Honor student needs help not jail: supports 2 siblings, runs fr job to job, homework til 7am..too tired for school, missed class
Diane Tran, Honor Student At Texas High School, Jailed For Missing School
Diane Tran, a 17-year-old honor student in Texas, was forced to spend the night in jail last week after missing too many classes, KHOU-11's Sherry Williams reports.
The Willis High School junior, who helps support two siblings, has both a full time and part-time job. She said that she's often too tired to go to school. "She goes from job to job from school," Devin Hill, one of Tran's classmates, told KHOU-11. "She stays up until 7:00 in the morning doing her homework." Her parents divorced and no longer live near her, so she lives with the family that owns the wedding venue where she works on weekends.
Tran's case has spread online, with dozens of news outlets across the country picking up her story. HelpDianeTran.com, a site set up by the Louisiana Children's Education Alliance in partnership with Anedot and Gatorworks, has raised over $28,000
A petition at Change.org that calls for the judge to revoke the teen's fine and sentencing was approaching 28,000 signatures on Monday afternoon.
*Update May 31, 2012*
Charges dropped against honor student jailed for truancy
The 17-year-old Willis High School honor student whose 24-hour stay in jail for excessive truancy drew national attention had the charge rescinded Wednesday, records show.
Precinct 1 Justice of the Peace Lanny Moriarty, at the Montgomery County District Attorney's request, signed an order that vacates the contempt of court conviction that sent Diane Tran to jail last week. The decision clears the way for the issue to be expunged from her record.
The action was taken, in part, after Moriarty looked at the extenuating circumstances that had resulted in Tran missing school and because her court summons had failed to notify her of her right to an attorney or to have one appointed for her, officials said.
Tran, a junior described by friends as "quiet and shy," could not be reached for comment. But her attorney, Brian Wice, said Tran was under an incredible amount of pressure from working two jobs and was unsure what to tell the court. "She is not someone unwilling to come to class because she's attending a rock concert," Wice said. "She's an incredible gal who is working and studying sometimes 24 hours a day and contributing to her siblings' support more than a teenager should have a right to do."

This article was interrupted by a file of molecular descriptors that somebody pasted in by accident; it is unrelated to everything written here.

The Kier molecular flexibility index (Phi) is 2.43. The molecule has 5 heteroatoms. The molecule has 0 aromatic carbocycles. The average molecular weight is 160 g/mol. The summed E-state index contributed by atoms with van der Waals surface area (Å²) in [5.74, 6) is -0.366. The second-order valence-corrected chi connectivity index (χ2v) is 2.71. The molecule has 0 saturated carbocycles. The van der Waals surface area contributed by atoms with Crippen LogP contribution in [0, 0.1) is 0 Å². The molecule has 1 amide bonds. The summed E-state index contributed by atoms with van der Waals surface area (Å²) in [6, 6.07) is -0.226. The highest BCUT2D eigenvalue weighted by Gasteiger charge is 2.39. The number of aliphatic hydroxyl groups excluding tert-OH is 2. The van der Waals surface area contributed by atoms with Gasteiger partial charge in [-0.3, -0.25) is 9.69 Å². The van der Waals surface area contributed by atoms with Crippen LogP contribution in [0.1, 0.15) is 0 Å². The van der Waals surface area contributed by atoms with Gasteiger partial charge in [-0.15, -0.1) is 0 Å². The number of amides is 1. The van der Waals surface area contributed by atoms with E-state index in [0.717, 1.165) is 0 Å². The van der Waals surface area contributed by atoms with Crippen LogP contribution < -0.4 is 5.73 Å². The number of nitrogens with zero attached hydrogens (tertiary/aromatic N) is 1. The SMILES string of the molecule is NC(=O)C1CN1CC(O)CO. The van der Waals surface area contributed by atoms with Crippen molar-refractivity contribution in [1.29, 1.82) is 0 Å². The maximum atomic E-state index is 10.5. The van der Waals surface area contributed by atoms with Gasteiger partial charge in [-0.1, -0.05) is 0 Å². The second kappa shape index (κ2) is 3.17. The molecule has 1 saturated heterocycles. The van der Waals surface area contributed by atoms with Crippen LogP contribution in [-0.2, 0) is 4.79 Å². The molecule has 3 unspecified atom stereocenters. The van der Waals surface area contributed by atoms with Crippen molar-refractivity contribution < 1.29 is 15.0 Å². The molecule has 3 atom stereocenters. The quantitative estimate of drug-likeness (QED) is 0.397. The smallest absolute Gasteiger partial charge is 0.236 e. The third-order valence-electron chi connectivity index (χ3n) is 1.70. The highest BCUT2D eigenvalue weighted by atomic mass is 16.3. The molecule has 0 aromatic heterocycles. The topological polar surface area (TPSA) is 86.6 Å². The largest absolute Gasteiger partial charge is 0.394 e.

Her case created a national uproar after various media reports suggested she had legitimate reasons for being too exhausted to attend her classes. In an interview on KHOU (Channel 11), Tran cried about her parents divorcing and leaving her to fend for herself. She talked of working two jobs and helping support two siblings.
Wice praised Moriarty and Assistant District Attorney Phil Grant for helping to clear Tran's record. "We're gratified they decided to do this in the interest of true justice. Anybody involved now realizes it's the right thing to do," said Wice, who is working pro bono. He now plans to have the record expunged so it will not impact any efforts to attend college or obtain student loans.
The United States has less than 5 percent of the world's population. But it has almost a quarter of the world's prisoners.
The United States leads the world in producing prisoners, a reflection of a relatively recent and now entirely distinctive American approach to crime and punishment. Americans are locked up for crimes — from writing bad checks to using drugs — that would rarely produce prison sentences in other countries. And in particular they are kept incarcerated far longer than prisoners in other nations. The United States has 2.3 million criminals behind bars, more than any other nation, according to data maintained by the International Center for Prison Studies at King's College London.
Half of the world's prison population of about nine million is held in the US, China or Russia.
Prison rates in the US are the world's highest, at 724 people per 100,000. In Russia the rate is 581.
At 145 per 100,000, the imprisonment rate of England and Wales is at about the midpoint worldwide.
Many of the lowest rates are in developing countries, but overcrowding can be a serious problem. Kenyan prisons have an occupancy level of 343.7%.
Image courtesy International Centre for Prison Studies / BBC
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